An author’s listing on Amazon cites Lloyd as the one-time manager for the Warhead Lethality Group at Raytheon’s Electronic Systems Division and the author of the 2001 book “Physics of Direct Hit and Near Miss Warhead Technology.”
The off shoring crazy of the US semi conductor industry impacts our national defense posture according to the Defense Science Board,
The rapid migration of semiconductor manufacturing plants to locations outside the United States is an “alarming” trend that must be addressed in a forthright, immediate manner, according to a long-anticipated report from the Pentagon’s Defense Science Board (DSB).
“Urgent action is recommended, as the industry is likely to continue moving in a deleterious direction, resulting in significant exposure if not remedied,” writes William Howard, chairman of the DSB task force looking into the issue. “We urge greater than usual speed in implementing the recommendations of our study. The nation’s security and economic well being demands it.”
In 2009, 16 fabs began construction throughout the world. One of them was in the United States, according to Daniel Tracy, senior director of industry research and statistics at Semiconductor Equipment Materials International. Seven of the fabs that began construction will produce light-emitting diodes, one of the most promising energy-saving technologies developed in 50 years. None of those fabs will be in the United States.
The United States does lead the world in one category, however: closures. In 2009, 27 fabs closed worldwide, with 15 of them in the United States (followed by four in Europe, four in Japan, two in China, one in Korea and one in Southeast Asia). The number of closures last year almost doubled from the previous year, when 15 fabs were shut down worldwide, again, with the largest number in the United States (at four).
Why is the United States losing out on the next phase of the semiconductor boom? “It’s not direct labor,” says George Scalise, president of the Semiconductor Industry Association. “It’s not materials — they cost the same everywhere. If you go down the list of expenses, every-thing is the same, except for tax policies and subsidies.”
So what is going on in the market?
The U.S. government might chafe at the idea of providing incentives as being “corporate welfare,” but this attitude is not helping improve the fortunes of the high-tech industry or its hundreds of thousands of well-paid workers. In its annual jobs forecast released in December 2009, the Bureau of Labor Statistics said that semiconductor manufacturing will lose 146,000 jobs over the coming decade, from 432,000 in 2008 to 287,000 in 2018, a decline of 34 percent.
Until recently, most foundries were operating or planned for construction in Taiwan, where the government has aided the industry with a variety of measures that include generous tax breaks. just in the past few years, however, China has stepped forward, matching Taiwan’s incentives and trumping them with a rebate of most of the value-added tax (VAT) on chips designed or manufactured in China. In a major shift, the Chinese semiconductor industry is now drawing massively on Taiwanese capital and skilled management, as well as attracting investments from the United States and elsewhere.(Top of page two)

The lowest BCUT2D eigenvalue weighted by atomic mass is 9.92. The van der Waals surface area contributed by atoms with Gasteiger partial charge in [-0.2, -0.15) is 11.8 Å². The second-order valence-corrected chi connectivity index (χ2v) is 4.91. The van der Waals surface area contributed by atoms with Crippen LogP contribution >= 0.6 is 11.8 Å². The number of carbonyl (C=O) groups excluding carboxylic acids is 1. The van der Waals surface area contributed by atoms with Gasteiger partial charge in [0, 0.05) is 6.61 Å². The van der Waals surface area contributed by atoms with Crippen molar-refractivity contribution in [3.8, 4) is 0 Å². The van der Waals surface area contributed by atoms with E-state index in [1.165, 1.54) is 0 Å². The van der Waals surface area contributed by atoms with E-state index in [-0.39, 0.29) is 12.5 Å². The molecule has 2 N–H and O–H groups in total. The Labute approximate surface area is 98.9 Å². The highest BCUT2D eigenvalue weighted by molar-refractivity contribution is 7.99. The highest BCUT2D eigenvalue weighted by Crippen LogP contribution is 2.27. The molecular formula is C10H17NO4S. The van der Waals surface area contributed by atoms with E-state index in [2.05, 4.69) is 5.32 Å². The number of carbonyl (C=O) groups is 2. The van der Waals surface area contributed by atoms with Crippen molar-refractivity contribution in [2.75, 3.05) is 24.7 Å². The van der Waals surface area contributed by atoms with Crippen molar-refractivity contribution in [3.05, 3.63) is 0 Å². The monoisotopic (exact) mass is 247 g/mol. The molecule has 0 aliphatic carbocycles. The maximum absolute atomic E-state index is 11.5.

Taiwan Semiconductor (TSMC), with $30 billion market capitalization, is the current leader in the foundry chip industry, and currently boasts more than 44 per cent of the world market share of chip foundry business. TSMC was founded in 1987 as a joint venture of Philips (Netherlands), the government of Taiwan, and private investors. Morris Chang is the founder of TSMC, and continues to serve as the Chairman. Mr. Chang’s resume includes 25 years at Texas Instruments, leaving as a group vice president in charge of the company’s worldwide semiconductor business. TI-Acer merged with TSMC in 1999.
The world’s second largest foundry is also in Taiwan. UMC claims more than 14% of the foundry business worldwide. Taiwan, a country about the size of Vancouver, Canada, has the highest concentration of semiconductor manufacturing in the world.
It is interesting to note that two of the executives instrumental in recent events in the semiconductor industry are on the TSMC board of directors: Carly Fiorina and Thomas Engibous.
Carly Fiorina is now best known as John McCain’s Economic Advisor during the last election. She is the former CEO of Hewlett Packard where she oversaw HP’s exit from the chip manufacturing business. In addition, Ms. Fiorina spent nearly 20 years at AT&T and Lucent Technologies Inc. where she served as Executive Vice President, Computer Operations for Lucent and oversaw the exit of AT&T from chip manufacturing.
The United States led the world in solar photovoltaics technology all through the 1990s, but the country has quickly become a miniscule player in the global industry.
Worldwide production of PV increased by 80 percent in 2008 to 7.35 gigawatts of electrical generation capacity, according to the European Commission. China was by far the world’s largest producer of photovoltaics, at 2.4 gigawatts; followed by Europe at 1.9 gigawatts; Japan at 1.2 gigawatts; and Taiwan at 800 megawatts. The United States was a distant contender at 414 megawatts of production, representing only 17 percent of Chinese production and 5.6 percent of global output.